This from Josep Pedrell, the chef-owner of the delightful Joan Gatell restaurant in Cambrils, south of Barcelona - one of the greatest spots for smackingly fresh seafood-based traditional Catalan cuisine: "We serve a lunch here in little more than one hour. But the moment I hear French spoken or a French accent when someone occupies a table, I warn the kitchen staff, 'Attention, French at table 15!' They automatically know what to do: we will not serve them lunch in less than two hours. Otherwise, the French will feel cheated. They don't understand anything but a very leisurely meal when in a restaurant gastronomique."

The French are right, no doubt; we are way too impatient, we gobble up food. But we Spaniards come from a society where, less than 50 years ago, many people were still on a survival diet amongst great poverty. And it takes centuries for the habits of newfound prosperity and culture to take hold... :shock:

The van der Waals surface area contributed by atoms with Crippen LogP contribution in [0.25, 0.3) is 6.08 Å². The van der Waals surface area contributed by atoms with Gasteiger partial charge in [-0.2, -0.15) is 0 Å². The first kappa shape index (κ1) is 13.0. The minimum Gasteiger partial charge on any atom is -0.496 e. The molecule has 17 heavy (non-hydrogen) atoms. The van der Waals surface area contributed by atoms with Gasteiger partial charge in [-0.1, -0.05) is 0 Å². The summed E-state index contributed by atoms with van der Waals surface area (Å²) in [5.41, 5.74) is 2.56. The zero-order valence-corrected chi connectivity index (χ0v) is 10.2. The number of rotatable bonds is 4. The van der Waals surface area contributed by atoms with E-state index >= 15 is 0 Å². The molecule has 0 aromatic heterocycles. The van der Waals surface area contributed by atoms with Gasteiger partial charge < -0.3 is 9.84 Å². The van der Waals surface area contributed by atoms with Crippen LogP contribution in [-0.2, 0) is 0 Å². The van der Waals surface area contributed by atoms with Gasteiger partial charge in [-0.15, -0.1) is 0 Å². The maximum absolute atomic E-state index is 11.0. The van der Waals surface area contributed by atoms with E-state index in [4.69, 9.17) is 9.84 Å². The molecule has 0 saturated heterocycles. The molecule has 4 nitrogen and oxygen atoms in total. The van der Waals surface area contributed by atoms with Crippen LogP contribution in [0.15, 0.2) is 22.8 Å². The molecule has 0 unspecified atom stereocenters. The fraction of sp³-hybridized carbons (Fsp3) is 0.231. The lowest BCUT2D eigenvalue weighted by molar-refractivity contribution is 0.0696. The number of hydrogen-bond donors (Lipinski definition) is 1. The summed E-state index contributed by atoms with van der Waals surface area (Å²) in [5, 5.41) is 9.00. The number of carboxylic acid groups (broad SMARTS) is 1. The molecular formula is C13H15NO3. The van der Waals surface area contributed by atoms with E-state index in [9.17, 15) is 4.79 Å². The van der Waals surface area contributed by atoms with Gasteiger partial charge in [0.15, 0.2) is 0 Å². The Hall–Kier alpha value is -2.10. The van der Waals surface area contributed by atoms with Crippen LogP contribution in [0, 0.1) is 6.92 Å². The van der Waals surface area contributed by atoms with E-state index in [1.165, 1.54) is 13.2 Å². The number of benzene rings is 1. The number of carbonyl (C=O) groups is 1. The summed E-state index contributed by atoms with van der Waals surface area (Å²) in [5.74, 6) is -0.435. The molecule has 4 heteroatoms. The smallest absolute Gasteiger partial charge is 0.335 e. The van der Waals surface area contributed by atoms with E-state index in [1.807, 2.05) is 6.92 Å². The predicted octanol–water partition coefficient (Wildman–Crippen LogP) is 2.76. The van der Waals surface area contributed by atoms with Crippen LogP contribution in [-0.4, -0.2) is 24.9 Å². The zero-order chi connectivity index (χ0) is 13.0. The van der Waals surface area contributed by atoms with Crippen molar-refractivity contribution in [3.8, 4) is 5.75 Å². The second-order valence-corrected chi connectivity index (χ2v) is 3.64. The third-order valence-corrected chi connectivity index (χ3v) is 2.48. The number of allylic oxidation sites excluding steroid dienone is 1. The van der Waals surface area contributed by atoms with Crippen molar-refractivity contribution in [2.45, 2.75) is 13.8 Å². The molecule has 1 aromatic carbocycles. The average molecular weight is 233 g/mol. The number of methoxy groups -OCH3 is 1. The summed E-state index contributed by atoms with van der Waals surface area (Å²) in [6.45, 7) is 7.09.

Edited by vserna (log)

Victor de la Serna

elmundovino

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I hate being rushed or stuffed. I don't want people to clean the table the moment I put my fork down...however we all know that if you eat a little bit wait for a while eat another bite wait and so on, the hunger feeling will disappear (not that I need to be hungry to eat, you understand). There is a balance and they definitely didnt come close.

If I recall well, we arrived slightly before 3:00 and left the restaurant at 6:40. Just to give you an idea. No long "sobremesa" afterwards with drinks and cards, just eating.

At the end everything boils down to perception. It is a little bit of a trip from Madrid if you are just going for lunch...and I was expecting nothing but a top experience. Although some of the dishes where really good, If I have to celebrate myself I will stay closer to Madrid.